Leaders who inspire me include Richard Branson. I’m inspired by where he came from, how he built his empire, and the way he views life. His philosophy around caring for your employees because they look after your customers is so true. I really align myself with that thinking.

How important is it to be passionate about what you do? And how do you maintain that enthusiasm for your work?
If you’re not passionate about what you do, then you shouldn’t be doing it. I think people can see through you if you don’t believe in what you’re delivering.  At times it can be difficult to maintain your enthusiasm. I’ve often found my enthusiasm rejuvenated by the younger people coming through; their passion tends to rub off on you. It’s fantastic sitting down with them to discuss their own career trajectory, and how I can support them in that journey.

In the last five years I’ve been given more free reign in terms of what I want to do, and how I want to do it – including interacting with clients at a different level, and presenting to them differently. I’m extremely passionate about innovation.

How has Kiikstart supported your work at Grant Thornton?
I engaged Ali personally one year ago in an informal mentoring role. We went through a 10-week one-on-one training program, which pushed me out of my comfort zone, and I’m so glad I went through it.

From there, we developed a program called GT Grow in Adelaide to help our staff understand what it is to have a career and grow it. Ali has been a key part of that. Her sessions around owning your career and what that means are designed to stop people from expecting their employer to do all the heavy lifting when it comes to their training and development. The underlying premise is that your learning journey belongs to you.

What are some of the key takeaways from your work with Kiikstart?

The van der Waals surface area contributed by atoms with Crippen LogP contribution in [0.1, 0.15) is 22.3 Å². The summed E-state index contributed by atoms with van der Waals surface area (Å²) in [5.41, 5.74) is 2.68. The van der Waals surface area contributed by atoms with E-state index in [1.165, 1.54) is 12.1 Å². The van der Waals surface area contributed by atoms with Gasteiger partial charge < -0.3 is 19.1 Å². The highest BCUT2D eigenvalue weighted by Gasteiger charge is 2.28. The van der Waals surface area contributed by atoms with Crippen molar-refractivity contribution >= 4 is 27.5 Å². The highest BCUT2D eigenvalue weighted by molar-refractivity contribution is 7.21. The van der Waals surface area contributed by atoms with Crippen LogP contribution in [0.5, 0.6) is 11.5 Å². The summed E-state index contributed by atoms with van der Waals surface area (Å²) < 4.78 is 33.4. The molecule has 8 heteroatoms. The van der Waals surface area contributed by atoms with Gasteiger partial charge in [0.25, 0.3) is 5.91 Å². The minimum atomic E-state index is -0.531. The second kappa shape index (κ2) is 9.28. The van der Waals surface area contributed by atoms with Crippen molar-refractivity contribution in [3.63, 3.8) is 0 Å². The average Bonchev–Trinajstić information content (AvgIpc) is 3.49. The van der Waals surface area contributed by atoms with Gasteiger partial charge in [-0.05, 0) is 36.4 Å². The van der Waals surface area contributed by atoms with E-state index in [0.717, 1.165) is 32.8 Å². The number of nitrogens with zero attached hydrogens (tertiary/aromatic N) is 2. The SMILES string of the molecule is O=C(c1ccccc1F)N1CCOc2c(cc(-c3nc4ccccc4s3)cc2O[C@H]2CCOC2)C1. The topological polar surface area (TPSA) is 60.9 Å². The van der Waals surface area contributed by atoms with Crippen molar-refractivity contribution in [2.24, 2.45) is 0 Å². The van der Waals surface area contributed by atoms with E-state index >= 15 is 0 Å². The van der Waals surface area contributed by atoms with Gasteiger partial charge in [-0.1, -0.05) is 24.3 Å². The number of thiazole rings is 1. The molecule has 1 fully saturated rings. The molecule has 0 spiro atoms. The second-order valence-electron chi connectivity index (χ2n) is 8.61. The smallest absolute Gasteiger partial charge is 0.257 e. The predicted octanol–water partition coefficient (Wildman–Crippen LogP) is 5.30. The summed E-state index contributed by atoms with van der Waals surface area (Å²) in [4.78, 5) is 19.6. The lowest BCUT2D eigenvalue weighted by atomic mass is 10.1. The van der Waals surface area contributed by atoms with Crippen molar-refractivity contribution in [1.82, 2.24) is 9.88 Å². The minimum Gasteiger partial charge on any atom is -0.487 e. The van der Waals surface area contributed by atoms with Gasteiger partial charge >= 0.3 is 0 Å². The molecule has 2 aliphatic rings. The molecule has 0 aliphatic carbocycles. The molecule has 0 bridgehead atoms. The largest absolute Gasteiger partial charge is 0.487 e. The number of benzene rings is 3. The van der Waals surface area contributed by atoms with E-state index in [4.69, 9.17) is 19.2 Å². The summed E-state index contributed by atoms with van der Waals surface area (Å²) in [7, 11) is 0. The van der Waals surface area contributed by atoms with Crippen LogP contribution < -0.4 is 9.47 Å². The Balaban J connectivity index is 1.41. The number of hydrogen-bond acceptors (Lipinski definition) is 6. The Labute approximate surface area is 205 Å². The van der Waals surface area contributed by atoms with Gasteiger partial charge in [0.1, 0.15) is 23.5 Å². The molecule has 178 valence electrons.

The work I’ve done with Ali has been amazing, and resulted in some great changes. One of the key takeaways for me is around doing things differently for clients. Working with Ali challenged me to consider how tax results delivery should change for the client. The reporting model we’ve moved to as a result ensures that we don’t get bogged down in technical language. We used to deliver results to our clients by going through financials page by page, and pulling up detailed excel spreadsheets. Now, we explain the outcomes, and don’t get so caught up looking at the financials. It’s very visually driven. We started by rolling this out in the Adelaide office, and it’s since been rolled out nationally.

Where do you see yourself 10 years from now?
I think I’ll still be a partner in an accounting firm, continuing to focus on self-improvement, and looking at the ways we develop and deliver results to our clients, ensuring we’re continuing to innovate. For me, a focus on work/life balance and family is key. At the start of my career it was all about the corporate tree, and I never really appreciated having a family, and that’s certainly changed in the last few years. I want to make sure that balance is maintained.

Having your team behind you is essential to any brand or business’ success. Big or small, not-for-profit or corporate, if your staff believe in your brand and love where they work, this will shine through.

At Kiikstart, I work with brands of all different sizes all over the country, and creating healthier company cultures is one of our key areas of work.

Here, I’ve covered nine ways you can improve staff buy-in. You’ll not only create better cultures, but your brand will thank you for it too.

1. Regular team meetings
This might sound obvious, but busy companies caught up in the reactive daily grind of demanding workflows can sometimes forget the basics. As American baseball manager Casey Stengel famously said, “Finding good players is easy. Getting them to play as a team is another story.” The same is true of all workplaces. Bringing your team together for regular meetings is essential to creating a culture of open communication where everyone feels included.

2. Set the agenda
Once you do bring your team together, ensure this time together is efficient and purposeful. Clear meeting agendas with defined outcomes will mobilise buy-in from your team. Ensure that everyone in the room has action items to their name at the end of each meeting to keep them accountable. And also ensure you set timeframes for delivery and future follow up.

3. Create a culture of idea-sharing – it needs to be a given
Company cultures – yes, there can be more than one – usually start at the top, so working to create a culture of idea-sharing is essential to achieving staff buy-in. If your company’s CEO or your team leader proves to be a good listener and creates a supportive space for idea generation and exploration of ideas, staff will be more inclined to share their thoughts. This might include acknowledging and drawing on the particular expertise of front-facing staff who deal with customers day to day, who may offer important insights into your brand or business.